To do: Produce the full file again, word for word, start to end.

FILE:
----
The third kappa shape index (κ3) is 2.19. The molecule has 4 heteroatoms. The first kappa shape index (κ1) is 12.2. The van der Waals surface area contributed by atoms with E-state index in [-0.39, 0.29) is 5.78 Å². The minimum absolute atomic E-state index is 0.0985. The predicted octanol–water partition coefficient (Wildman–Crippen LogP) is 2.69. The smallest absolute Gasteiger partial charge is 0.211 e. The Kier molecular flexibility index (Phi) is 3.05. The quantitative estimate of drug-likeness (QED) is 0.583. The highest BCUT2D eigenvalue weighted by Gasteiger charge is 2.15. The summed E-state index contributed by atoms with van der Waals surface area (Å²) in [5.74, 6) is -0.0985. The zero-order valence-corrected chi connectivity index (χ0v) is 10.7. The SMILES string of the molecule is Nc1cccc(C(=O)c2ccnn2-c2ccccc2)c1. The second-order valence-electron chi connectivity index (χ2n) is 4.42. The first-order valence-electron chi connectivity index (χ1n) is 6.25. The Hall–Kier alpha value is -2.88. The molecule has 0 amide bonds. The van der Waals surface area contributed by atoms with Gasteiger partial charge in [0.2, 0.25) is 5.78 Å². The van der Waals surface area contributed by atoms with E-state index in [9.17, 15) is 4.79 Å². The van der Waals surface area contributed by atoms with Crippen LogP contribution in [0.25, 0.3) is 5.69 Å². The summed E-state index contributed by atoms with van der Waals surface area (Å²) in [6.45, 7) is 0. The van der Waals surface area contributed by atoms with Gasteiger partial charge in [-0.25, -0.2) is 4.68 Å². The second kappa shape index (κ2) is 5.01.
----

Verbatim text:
The third kappa shape index (κ3) is 2.19. The molecule has 4 heteroatoms. The first kappa shape index (κ1) is 12.2. The van der Waals surface area contributed by atoms with E-state index in [-0.39, 0.29) is 5.78 Å². The minimum absolute atomic E-state index is 0.0985. The predicted octanol–water partition coefficient (Wildman–Crippen LogP) is 2.69. The smallest absolute Gasteiger partial charge is 0.211 e. The Kier molecular flexibility index (Phi) is 3.05. The quantitative estimate of drug-likeness (QED) is 0.583. The highest BCUT2D eigenvalue weighted by Gasteiger charge is 2.15. The summed E-state index contributed by atoms with van der Waals surface area (Å²) in [5.74, 6) is -0.0985. The zero-order valence-corrected chi connectivity index (χ0v) is 10.7. The SMILES string of the molecule is Nc1cccc(C(=O)c2ccnn2-c2ccccc2)c1. The second-order valence-electron chi connectivity index (χ2n) is 4.42. The first-order valence-electron chi connectivity index (χ1n) is 6.25. The Hall–Kier alpha value is -2.88. The molecule has 0 amide bonds. The van der Waals surface area contributed by atoms with Gasteiger partial charge in [0.2, 0.25) is 5.78 Å². The van der Waals surface area contributed by atoms with E-state index in [9.17, 15) is 4.79 Å². The van der Waals surface area contributed by atoms with Crippen LogP contribution in [0.25, 0.3) is 5.69 Å². The summed E-state index contributed by atoms with van der Waals surface area (Å²) in [6.45, 7) is 0. The van der Waals surface area contributed by atoms with Gasteiger partial charge in [-0.25, -0.2) is 4.68 Å². The second kappa shape index (κ2) is 5.01.